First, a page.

The Studio Collection is a range of home furniture such as sofas, dining tables, chairs and beds which are solely wooden. The three designers have been working on this project for the last five months with Hatil's craftsmen and technicians. They have experimented with various textures and colours to come up with contemporary designs that will be suitable for export as well as delight locals who are inclined towards trendy interiors. According to Tibbs, although the primary aim of this project is to add a collection to Hatil that will complement the European taste for furniture there is also a secondary objective.

This project has the underlying objective of promoting furniture designing in Bangladesh. In Bangladesh rarely will one come across an individual who is solely involved in designing furniture because of lack of availability of training or education. This initiative will endorse furniture designing so that the younger generation may eventually become actively involved in furniture designing and have the option of taking it up as a profession.

The new furniture range will be available in the Bangladeshi market at a price range not very different from Hatil's existing products. So if you are planning to give your home a little make-over and if you are open to the idea of adding a little bit of an international touch to it, be sure to drop by at the exhibition which will be open till March 4.

By Karishma Ameen
Photo courtesy: Hatil


EXHIBITION

Mukh O Mukhosh 3

We wear the mask that grins and lies,
It hides our cheeks and shades our eyes,--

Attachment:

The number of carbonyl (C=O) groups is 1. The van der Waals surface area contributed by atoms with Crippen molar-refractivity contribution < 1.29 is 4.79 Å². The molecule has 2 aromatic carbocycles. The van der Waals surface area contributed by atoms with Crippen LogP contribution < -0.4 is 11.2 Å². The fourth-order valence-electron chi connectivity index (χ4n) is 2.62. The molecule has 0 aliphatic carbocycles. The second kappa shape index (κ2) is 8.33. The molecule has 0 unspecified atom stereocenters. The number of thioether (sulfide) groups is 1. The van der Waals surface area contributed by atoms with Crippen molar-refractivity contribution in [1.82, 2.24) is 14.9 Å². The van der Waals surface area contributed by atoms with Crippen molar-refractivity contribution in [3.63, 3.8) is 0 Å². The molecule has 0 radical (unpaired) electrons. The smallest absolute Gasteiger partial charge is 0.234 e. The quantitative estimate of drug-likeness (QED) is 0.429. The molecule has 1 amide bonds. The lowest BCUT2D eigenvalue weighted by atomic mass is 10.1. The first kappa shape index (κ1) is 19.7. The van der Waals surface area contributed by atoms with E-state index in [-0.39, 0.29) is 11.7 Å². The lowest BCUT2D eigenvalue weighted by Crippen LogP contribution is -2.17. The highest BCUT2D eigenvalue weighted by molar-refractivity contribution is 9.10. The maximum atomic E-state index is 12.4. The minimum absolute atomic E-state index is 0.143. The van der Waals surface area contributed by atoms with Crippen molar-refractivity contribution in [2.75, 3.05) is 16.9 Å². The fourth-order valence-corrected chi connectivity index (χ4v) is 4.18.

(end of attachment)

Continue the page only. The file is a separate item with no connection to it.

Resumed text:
This debt we pay to human guile;
With torn and bleeding hearts we smile
- Paul Laurence Dunbar

At the back of our plastic smiles, we hide a solemn sigh; behind our jovial laughter we shield an ominous darkness. And then there are times when the mask we wear personifies what is within us. Sometimes, the mask we wear is no mask at all.

For the third time Galleri Kaya showcases “Mukh O Mukhosh”, an exhibition on masks, featuring works by near 20 artists and rural artisans. It is a celebration of the human expression where seasoned artists young and old have experimented with the facial form.

The exhibition aims to promote mask-making as an established field of fine arts and not as a mere subsidiary, as it is considered in Bangladesh. Thus Kaya presents works by painters and exponents of other arenas, experiments which have yielded wonderful results.

“The exhibition, as the name suggests, showcases masks but it was also our goal to highlight 'faces' human or other. Each of the pieces on display presents a unique interpretation of facial features and expressions as seen by the artist. Thus, while you see lifelike presentations in the exhibition, others have worked with accentuated forms keeping the whole subject well within the realms of the face” said Goutam Chakraborty, Director of Galleri Kaya.

For the casual onlooker the presentation may look the same, but to a more astute onlooker each of the pieces reveals its story. While you may see traditional folk motifs in one, others present a blend of cultures, prominent in their African or Egyptian elements.

Bhabesh Chandra Malakar's interesting depiction of the human face shines with colour as he tries to show jovial expressions, donned with traditional use of colours seen in rural forms. His other depiction, on the other hand, takes the form of Ravans or demons. As Malakars they have worked with “shola” -- the Indian cork -- in making deities for Puja or the “topor” for the Hindu bridegroom. But his forte extends to making masks that exhume the ominous side of human behaviour through making masks that shine in the raw ivory tint of the cork.

“Masks have held an important position in Bengal, although its use was not rampant as in other cultures. Traditionally, poachers hunting in the jungles of Sunderbans put up a mask on the back of their heads, with a belief that it gave them a new pair of roving eyes. Thus, making them alert of the entire happenings around them.” Chakraborty goes on to say. “And of course masks were part of celebrations during Pohela Boishakh, a practice that now has gained widespread popularity.”